Dashrath Singh Chauhan v. Central Bureau of Investigation, 2018 (191) AIC 32 SC

Cruelty is necessary for presumption as to dowry death

The appeal after granting special leave to appeal is filed by the appellant against the judgment of the High Court of Punjab and Haryana affirming the judgment of the Trial Court convicting the appellant under section 304-B, I.P.C. but reducing the sentence from 8 years rigorous imprisonment to a period of 7 years under the aforesaid section. The appellant who was tried along with his parents and two brothers was acquitted of the charge under section 406 of the Indian Penal Code by the Trial Court. In view of his conviction under section 304-B, I.P.C., the Trial Court did not find it necessary to record a separate conviction under section 498-A, I.P.C.

There is no dispute that the marriage between the appellant and his deceased wife took place on 24th January, 1998. It is also not in the region of controversy that she died well within seven years of her marriage. It is undisputed that the death of the appellant’s wife was unnatural and she died alongwith her child by way of drowning in a river. In fact, P.W. 8- ASI in his deposition stated that both the dead bodies were secured together with one ‘chunni’. The only question is whether the death is to attributed to cruelty/harassment on the part off the appellant arising out of demand for dowry as contemplated under section 304-B of the I.P.C.

Hon’ble Ranjan Gogoi, Navin Sinha and K.M. Joseph, JJ. have held that we have already noticed that the essential ingredients of section 304-B, I.P.C. as noticed by this Court in Major Singh and another v. State of Punjab (supra). Parliament has inserted section 113-B in the Evidence Act. In order that the presumption therein has to be applied it must be established that soon before her death, such woman must have been subjected by such person to cruelty or harassment for, or in connection with any demand of dowry. Upon this fact being established, undoubtedly, the Court is mandated to assume that the person has indeed caused the dowry death as contemplated in section 304-B, I.P.C. Therefore, the presumption cannot apply unless it is established that soon before her death, a woman has been subjected to cruelty or harassment for or in connection with any demand for dowry. The words “soon before” her death has also been considered in a large number of cases.

A reading of section 304-B of the I.P.C. alongwith section 113-B of the Evidence Act would establish that once the prosecution shows that soon before the death of the wife, she has been subjected to cruelty or harassment for or in connection with any demand for dowry, the Court shall presume that such person caused the dowry death within the meaning of section 304-B, I.P.C. The words ‘shall presume’ in section 113-B of the Evidence Act while it mandates that the Court is duty bound to proceed on the basis that the person has caused the dowry death, the presumption is rebuttable and it is open to the relative to prove that the ingredients of section 304-B, I.P.C. are not satisfied.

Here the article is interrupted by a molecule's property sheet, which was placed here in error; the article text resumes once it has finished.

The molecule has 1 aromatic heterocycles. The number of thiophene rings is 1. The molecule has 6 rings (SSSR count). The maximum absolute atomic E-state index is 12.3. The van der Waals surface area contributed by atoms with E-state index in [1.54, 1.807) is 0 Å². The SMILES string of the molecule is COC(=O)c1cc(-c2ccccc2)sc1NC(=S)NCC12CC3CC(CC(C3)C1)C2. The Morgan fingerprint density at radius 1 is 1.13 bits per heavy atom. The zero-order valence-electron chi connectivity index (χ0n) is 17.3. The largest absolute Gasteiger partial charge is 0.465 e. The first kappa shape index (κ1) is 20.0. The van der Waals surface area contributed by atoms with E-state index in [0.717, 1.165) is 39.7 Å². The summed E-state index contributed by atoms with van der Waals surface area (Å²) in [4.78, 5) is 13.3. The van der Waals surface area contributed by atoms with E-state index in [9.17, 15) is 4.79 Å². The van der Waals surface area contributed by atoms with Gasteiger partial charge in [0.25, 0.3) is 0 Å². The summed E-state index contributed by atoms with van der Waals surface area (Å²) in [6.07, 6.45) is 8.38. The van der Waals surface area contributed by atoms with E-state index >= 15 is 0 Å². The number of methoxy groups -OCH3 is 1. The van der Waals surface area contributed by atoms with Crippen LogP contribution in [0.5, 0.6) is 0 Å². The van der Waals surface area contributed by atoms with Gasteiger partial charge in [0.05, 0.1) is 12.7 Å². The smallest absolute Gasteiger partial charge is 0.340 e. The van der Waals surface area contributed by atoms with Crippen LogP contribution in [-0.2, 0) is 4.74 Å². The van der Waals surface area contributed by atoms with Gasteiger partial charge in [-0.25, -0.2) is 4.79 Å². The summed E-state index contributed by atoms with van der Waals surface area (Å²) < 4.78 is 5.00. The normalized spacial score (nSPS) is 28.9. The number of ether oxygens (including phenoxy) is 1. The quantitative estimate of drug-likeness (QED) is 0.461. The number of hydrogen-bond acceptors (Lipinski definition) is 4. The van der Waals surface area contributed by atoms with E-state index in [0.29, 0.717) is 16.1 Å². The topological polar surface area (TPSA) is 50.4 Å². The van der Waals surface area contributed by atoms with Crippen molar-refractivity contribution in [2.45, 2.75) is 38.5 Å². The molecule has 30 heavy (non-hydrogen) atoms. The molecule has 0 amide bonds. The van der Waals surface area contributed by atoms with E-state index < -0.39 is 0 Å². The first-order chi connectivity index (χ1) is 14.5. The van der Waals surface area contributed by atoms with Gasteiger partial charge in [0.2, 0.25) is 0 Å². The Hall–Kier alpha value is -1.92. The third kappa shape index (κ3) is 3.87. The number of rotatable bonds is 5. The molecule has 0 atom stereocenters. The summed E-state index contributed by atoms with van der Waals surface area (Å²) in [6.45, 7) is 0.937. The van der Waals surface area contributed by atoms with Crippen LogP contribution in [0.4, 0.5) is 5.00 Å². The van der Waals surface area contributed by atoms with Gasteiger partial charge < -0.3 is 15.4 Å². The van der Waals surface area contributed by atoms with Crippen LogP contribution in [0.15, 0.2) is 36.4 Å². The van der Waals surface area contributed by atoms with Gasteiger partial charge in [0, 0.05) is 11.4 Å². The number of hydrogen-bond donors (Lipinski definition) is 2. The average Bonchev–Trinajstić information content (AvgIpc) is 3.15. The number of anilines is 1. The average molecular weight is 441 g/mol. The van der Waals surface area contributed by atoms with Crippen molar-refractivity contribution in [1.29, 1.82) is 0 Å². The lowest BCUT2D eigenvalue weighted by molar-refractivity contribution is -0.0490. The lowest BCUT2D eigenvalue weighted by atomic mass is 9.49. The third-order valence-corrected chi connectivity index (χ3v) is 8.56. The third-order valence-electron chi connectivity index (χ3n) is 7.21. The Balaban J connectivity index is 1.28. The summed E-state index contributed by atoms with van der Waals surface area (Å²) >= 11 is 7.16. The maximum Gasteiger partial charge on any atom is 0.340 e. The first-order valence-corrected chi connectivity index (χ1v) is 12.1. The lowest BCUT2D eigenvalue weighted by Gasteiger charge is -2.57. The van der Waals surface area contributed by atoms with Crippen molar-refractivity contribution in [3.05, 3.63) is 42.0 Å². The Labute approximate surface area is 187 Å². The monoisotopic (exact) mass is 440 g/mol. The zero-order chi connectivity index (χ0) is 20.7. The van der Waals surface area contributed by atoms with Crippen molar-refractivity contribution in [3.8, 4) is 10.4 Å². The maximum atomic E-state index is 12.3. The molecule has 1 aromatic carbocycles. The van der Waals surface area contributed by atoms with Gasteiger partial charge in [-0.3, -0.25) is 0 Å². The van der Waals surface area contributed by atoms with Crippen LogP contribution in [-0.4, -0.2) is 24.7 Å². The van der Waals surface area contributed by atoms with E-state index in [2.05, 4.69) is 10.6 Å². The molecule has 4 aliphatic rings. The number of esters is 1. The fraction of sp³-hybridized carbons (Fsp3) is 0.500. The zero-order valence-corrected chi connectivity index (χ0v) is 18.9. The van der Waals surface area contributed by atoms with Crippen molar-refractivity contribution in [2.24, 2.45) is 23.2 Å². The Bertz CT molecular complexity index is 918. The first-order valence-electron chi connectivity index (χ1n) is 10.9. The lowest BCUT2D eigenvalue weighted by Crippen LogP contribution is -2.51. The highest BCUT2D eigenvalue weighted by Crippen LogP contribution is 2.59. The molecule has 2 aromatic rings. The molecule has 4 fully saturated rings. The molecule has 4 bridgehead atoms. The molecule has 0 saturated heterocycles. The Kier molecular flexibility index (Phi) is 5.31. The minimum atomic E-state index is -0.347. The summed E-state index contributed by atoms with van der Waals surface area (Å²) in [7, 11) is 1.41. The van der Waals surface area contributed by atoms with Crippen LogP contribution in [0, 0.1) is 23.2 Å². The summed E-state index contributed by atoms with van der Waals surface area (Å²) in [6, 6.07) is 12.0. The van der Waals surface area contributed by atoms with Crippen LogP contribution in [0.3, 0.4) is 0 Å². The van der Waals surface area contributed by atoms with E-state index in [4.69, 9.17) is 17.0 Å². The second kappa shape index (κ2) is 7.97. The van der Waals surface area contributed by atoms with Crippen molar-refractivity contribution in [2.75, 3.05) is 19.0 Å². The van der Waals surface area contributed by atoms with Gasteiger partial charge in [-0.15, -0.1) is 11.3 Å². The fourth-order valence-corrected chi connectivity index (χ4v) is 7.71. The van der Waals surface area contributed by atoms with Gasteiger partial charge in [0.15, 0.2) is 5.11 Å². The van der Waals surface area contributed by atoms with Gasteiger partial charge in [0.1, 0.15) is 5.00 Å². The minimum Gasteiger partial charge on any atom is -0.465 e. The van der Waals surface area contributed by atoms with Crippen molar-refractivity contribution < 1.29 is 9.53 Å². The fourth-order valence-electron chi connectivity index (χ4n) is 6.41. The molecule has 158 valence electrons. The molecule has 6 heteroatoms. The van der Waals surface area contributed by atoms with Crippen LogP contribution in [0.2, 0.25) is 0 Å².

The Court notice the statement of law contained in the decision of this Court in the case of Ashok Kumar v. State of Haryana which reads as under:

“24. Of course, deemed fiction would introduce a rebuttable presumption and the husband and his relatives may, by leading their defence and proving that the ingredients of section 304-B were not satisfied, rebut the same. While referring to raising of presumption under section 304-B of the Code, this Court, in Kaliyaperumal v. State of T.N., stated the following ingredients which should be satisfied:

“(1) The question before the Court must be whether the accused has committed the death of a woman. (This means that the presumption can be raised only if the accused is being tried for the offence under section 304-B, I.P.C.).
(2) The woman was subjected to cruelty or harassment by her husband or his relatives.
(3) Such cruelty or harassment was for, or in connection with any demand for dowry.
(4) Such cruelty or harassment was soon before her death.”

In the perspective of aforesaid state of the law, two issues would arise. Whether there is material within the meaning of section 113-B of the Evidence Act for the Court to have come to the conclusion that soon before the death, the deceased was treated with cruelty or harassed for or in connection with demand for dowry.

Jagjit Singh v. State of Punjab, 2018 (191) AIC 47 SC